Immortality

According to an 80’s song, the yearning to live forever is the major attraction of fame.  Unfortunately, it also paints a target on your back that can last as long as the fame does.

I posted an entry the other day about three famous figures who made names for themselves in Kansas, or who at least added to their reputations while they were here, and whose legacies took a long downswing before finally rebounding in recent years.  They all had at least one other feature in common.  The Wild West was fully aware that the world was watching, and George Armstrong Custer, William F. Cody, and Wyatt Earp all played an active role in molding their own legends.

Putting his idle hours to good use after his 1867 court-martial, Custer proved himself not only a lively writer, but a fearless one, tweaking the nose of his own boss, General Winfield Scott Hancock, in one of his articles for an outdoorsman’s magazine, Turf, Field and Farm.  William F. Cody was all of thirty-three years old in 1879, when he first turned his pen to writing an autobiography.  By that ripe age, his highly-embellished adventures had been devoured by readers for a decade.  At twenty-six he had even played himself on stage, alongside his friend and fellow legendary Kansan “Wild Bill” Hickok.

While he was literate, Wyatt Earp generally let others do the embroidering of his exploits.  He handed an outline of his activities in Tombstone to a ghost writer for the San Francisco Examiner in 1896, later shopped around a memoir produced by his personal secretary, and kept up a brisk correspondence with Stuart Lake, the man who would publish Wyatt Earp: Frontier Marshall in 1931.  The book would lead to over two dozen movies, a long-running TV series, and a library of other volumes, few of them as flattering as Lake's.  It had been a long road to Western immortality, since Wyatt first attracted the national spotlight back in 1878, mentioned in the Police Gazette in connection with the shooting of a "cow-boy" in Dodge City.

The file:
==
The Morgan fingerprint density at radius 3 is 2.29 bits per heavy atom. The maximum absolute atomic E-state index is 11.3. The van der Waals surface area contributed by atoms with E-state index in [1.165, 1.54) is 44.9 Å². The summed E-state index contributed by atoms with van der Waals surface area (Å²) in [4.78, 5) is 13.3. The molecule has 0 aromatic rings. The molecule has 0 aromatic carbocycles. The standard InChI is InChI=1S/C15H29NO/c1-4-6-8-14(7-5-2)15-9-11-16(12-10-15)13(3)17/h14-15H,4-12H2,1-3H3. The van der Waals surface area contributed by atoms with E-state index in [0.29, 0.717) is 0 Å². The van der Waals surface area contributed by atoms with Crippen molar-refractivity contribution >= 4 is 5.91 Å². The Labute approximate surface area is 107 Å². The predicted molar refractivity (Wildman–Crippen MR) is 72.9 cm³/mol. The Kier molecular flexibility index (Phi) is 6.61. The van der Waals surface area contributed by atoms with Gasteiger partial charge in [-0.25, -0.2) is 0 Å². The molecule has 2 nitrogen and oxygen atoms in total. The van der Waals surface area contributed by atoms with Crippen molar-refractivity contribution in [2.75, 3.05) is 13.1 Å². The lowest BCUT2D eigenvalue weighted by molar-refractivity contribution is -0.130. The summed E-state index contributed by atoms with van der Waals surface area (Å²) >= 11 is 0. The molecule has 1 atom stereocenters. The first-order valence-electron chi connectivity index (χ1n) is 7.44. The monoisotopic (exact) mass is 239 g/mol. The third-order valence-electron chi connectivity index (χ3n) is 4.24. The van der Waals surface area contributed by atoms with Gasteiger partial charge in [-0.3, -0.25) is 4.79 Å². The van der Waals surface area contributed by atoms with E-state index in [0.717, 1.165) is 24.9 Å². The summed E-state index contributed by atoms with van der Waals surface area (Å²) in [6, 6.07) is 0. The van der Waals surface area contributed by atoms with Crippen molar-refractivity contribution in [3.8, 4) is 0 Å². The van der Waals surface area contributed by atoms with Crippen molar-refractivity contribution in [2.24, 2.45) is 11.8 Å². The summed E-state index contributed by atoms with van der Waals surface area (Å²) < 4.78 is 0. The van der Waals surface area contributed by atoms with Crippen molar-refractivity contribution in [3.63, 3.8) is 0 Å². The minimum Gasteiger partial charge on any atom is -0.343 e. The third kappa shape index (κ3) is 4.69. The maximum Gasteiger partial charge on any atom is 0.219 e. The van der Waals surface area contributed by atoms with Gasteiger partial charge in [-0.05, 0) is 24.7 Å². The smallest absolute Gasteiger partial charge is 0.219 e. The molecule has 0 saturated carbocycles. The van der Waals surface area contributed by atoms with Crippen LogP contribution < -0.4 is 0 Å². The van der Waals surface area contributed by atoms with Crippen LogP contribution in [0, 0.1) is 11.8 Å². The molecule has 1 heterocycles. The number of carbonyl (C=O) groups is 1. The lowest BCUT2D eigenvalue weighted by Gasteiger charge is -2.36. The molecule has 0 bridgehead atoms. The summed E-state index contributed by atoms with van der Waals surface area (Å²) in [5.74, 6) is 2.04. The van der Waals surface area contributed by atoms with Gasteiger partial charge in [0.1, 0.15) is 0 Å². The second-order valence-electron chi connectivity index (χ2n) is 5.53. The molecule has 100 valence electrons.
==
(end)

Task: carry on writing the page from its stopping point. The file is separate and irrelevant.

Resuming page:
This city is a great cattle centre, and bears a pretty bad reputation abroad.  Although we have an efficient police force who are always quick to quell any disturbance, considerable excitement was occasioned last night, which had its origin in this manner: Wyatt Erpe, a good fellow and brave officer, had an altercation with a "cow-boy," when the latter, getting worsted, went for assistance and revenge, which was obtained from a number of mounted Texans who rode by a variety hall run by Dick Brown and Ben Springer, and fired a volley into the hall, which is a frame "frontier theatre," and was beautifully perforated with bullets.

It was not the last time Earp’s name would be misspelled, but it may have been the last instance during his lifetime when a positive mention in the press wasn’t followed by a flurry of contrary opinions.  From Dodge City, Kansas, Wyatt traveled to Tombstone, Arizona, and into a whirlwind of controversy.  However, even the famous gunfight near the O.K. Corral probably didn’t spew out as much newsprint as the decision he rendered while refereeing the Sharkey-Fitzsimmons fight in San Francisco fifteen years later.  Earp called a foul on Bob Fitsimmons and awarded the bout to Tom Sharkey in the eighth round, setting off an argument that continues to this day.

A public relations campaign was launched on Wyatt Earp’s behalf following the contested prizefight, an operation which reached even rural Kansas, where Earp's history as a frontier peace officer was printed in small-town newspapers to bolster his credibility as a man of unimpeachable integrity.  The effort may have backfired, inciting a hatchet job that dredged up half-baked rumors from Tombstone, most of them sheer nonsense.  Even mundane family relationships were mangled beyond recognition in a long, rambling piece of lurid tripe.

Taking his place beside slain brother Warren Earp, a fictional brother named Julian was invented for the purpose of being shot dead by Ike Clanton in Gunnison, Colorado.  Wyatt and Virgil Earp were then supposed to have tracked down Ike Clanton and killed him at Socorro, Mexico, in revenge for killing Julian, as well as for the offense of marrying their sister Jessie, another manufactured Earp sibling.  The Earps and Doc Holliday were presented as well-known stagecoach bandits, preying on southwest Arizona in competition with a gang of rustlers, ramrodded by Curly Bill Brocius, who was revealed to have been a cousin of the Earps.  It was, if nothing else, a head-spinning series of tall tales, accompanied by an unflattering cartoon of Wyatt Earp, with the caption “Look at His Phyz. (Physiognomy) Wyatt Earp a Bad Man and He Looks It.”

The story resides in the archives of at least one Republic County newspaper, and probably appeared in a few others.  The item may have been in the back of Thomas Lovewell’s mind twenty years later, when a newspaper editor pulled up to his farmhouse and offered to write the story of his life, to make him immortal.  Lovewell politely declined, explaining that he didn’t want the publicity.  By then, he must have been aware of just how dangerous immortality could be.   




© Dale Switzer 2016  dale@lovewellhistory.com